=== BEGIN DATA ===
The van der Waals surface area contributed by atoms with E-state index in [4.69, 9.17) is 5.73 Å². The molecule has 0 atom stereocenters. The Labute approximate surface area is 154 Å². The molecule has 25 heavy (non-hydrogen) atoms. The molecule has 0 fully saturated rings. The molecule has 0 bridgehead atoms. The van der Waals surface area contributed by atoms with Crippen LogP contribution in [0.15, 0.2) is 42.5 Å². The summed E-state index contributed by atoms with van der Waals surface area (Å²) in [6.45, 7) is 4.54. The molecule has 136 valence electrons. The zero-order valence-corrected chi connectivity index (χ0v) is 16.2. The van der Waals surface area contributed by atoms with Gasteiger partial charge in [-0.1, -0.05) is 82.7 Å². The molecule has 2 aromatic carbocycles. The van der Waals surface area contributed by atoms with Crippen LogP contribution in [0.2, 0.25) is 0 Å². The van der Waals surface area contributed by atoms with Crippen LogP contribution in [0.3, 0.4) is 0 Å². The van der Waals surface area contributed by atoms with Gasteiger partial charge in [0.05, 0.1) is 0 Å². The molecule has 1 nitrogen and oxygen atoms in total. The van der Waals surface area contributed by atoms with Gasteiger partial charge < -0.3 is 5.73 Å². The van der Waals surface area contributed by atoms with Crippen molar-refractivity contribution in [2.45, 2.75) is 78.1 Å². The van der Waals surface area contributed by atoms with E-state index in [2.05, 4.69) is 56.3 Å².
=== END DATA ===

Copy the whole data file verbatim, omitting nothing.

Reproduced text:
The van der Waals surface area contributed by atoms with E-state index in [4.69, 9.17) is 5.73 Å². The molecule has 0 atom stereocenters. The Labute approximate surface area is 154 Å². The molecule has 25 heavy (non-hydrogen) atoms. The molecule has 0 fully saturated rings. The molecule has 0 bridgehead atoms. The van der Waals surface area contributed by atoms with Crippen LogP contribution in [0.15, 0.2) is 42.5 Å². The summed E-state index contributed by atoms with van der Waals surface area (Å²) in [6.45, 7) is 4.54. The molecule has 136 valence electrons. The zero-order valence-corrected chi connectivity index (χ0v) is 16.2. The van der Waals surface area contributed by atoms with Gasteiger partial charge in [-0.1, -0.05) is 82.7 Å². The molecule has 2 aromatic carbocycles. The van der Waals surface area contributed by atoms with Crippen LogP contribution in [0.2, 0.25) is 0 Å². The van der Waals surface area contributed by atoms with Crippen LogP contribution in [0.3, 0.4) is 0 Å². The van der Waals surface area contributed by atoms with Gasteiger partial charge in [0.05, 0.1) is 0 Å². The molecule has 1 nitrogen and oxygen atoms in total. The van der Waals surface area contributed by atoms with Gasteiger partial charge < -0.3 is 5.73 Å². The van der Waals surface area contributed by atoms with Crippen molar-refractivity contribution in [2.45, 2.75) is 78.1 Å². The van der Waals surface area contributed by atoms with E-state index in [2.05, 4.69) is 56.3 Å².